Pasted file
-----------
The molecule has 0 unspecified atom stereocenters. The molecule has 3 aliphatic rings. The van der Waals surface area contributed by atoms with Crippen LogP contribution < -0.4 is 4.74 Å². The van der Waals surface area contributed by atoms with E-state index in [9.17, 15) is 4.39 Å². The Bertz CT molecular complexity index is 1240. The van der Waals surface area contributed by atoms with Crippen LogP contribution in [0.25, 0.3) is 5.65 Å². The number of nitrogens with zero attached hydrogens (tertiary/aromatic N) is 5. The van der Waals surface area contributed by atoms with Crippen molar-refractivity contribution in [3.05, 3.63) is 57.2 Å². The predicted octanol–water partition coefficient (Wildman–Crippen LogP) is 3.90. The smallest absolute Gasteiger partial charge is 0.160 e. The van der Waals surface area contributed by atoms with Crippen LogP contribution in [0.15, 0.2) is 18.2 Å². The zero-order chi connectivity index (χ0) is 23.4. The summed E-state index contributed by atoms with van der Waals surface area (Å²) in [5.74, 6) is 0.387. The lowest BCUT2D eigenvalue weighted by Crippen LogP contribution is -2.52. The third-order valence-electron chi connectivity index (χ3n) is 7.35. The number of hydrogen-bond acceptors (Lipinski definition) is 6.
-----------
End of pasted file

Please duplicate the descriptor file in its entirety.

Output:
The molecule has 0 unspecified atom stereocenters. The molecule has 3 aliphatic rings. The van der Waals surface area contributed by atoms with Crippen LogP contribution < -0.4 is 4.74 Å². The van der Waals surface area contributed by atoms with E-state index in [9.17, 15) is 4.39 Å². The Bertz CT molecular complexity index is 1240. The van der Waals surface area contributed by atoms with Crippen LogP contribution in [0.25, 0.3) is 5.65 Å². The number of nitrogens with zero attached hydrogens (tertiary/aromatic N) is 5. The van der Waals surface area contributed by atoms with Crippen molar-refractivity contribution in [3.05, 3.63) is 57.2 Å². The predicted octanol–water partition coefficient (Wildman–Crippen LogP) is 3.90. The smallest absolute Gasteiger partial charge is 0.160 e. The van der Waals surface area contributed by atoms with Crippen LogP contribution in [0.15, 0.2) is 18.2 Å². The zero-order chi connectivity index (χ0) is 23.4. The summed E-state index contributed by atoms with van der Waals surface area (Å²) in [5.74, 6) is 0.387. The lowest BCUT2D eigenvalue weighted by Crippen LogP contribution is -2.52. The third-order valence-electron chi connectivity index (χ3n) is 7.35. The number of hydrogen-bond acceptors (Lipinski definition) is 6.